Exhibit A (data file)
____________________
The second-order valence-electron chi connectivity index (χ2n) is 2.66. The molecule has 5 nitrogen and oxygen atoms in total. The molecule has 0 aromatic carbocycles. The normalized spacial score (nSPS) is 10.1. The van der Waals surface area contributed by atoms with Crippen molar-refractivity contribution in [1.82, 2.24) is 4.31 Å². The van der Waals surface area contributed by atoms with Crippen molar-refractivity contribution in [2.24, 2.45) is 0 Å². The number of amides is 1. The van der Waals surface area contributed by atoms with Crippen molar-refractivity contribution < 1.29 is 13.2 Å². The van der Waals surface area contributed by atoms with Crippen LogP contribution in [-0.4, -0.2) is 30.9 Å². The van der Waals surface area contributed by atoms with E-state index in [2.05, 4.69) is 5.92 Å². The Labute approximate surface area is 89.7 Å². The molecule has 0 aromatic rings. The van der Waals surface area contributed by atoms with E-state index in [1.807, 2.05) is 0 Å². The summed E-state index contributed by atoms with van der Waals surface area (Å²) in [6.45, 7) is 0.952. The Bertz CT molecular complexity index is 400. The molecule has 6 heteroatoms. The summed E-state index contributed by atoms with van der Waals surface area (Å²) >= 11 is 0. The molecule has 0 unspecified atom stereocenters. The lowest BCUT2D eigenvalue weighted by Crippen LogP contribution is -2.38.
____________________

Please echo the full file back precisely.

The second-order valence-electron chi connectivity index (χ2n) is 2.66. The molecule has 5 nitrogen and oxygen atoms in total. The molecule has 0 aromatic carbocycles. The normalized spacial score (nSPS) is 10.1. The van der Waals surface area contributed by atoms with Crippen molar-refractivity contribution in [1.82, 2.24) is 4.31 Å². The van der Waals surface area contributed by atoms with Crippen molar-refractivity contribution in [2.24, 2.45) is 0 Å². The number of amides is 1. The van der Waals surface area contributed by atoms with Crippen molar-refractivity contribution < 1.29 is 13.2 Å². The van der Waals surface area contributed by atoms with Crippen LogP contribution in [-0.4, -0.2) is 30.9 Å². The van der Waals surface area contributed by atoms with E-state index in [2.05, 4.69) is 5.92 Å². The Labute approximate surface area is 89.7 Å². The molecule has 0 aromatic rings. The van der Waals surface area contributed by atoms with E-state index in [1.807, 2.05) is 0 Å². The summed E-state index contributed by atoms with van der Waals surface area (Å²) in [6.45, 7) is 0.952. The Bertz CT molecular complexity index is 400. The molecule has 6 heteroatoms. The summed E-state index contributed by atoms with van der Waals surface area (Å²) >= 11 is 0. The molecule has 0 unspecified atom stereocenters. The lowest BCUT2D eigenvalue weighted by Crippen LogP contribution is -2.38.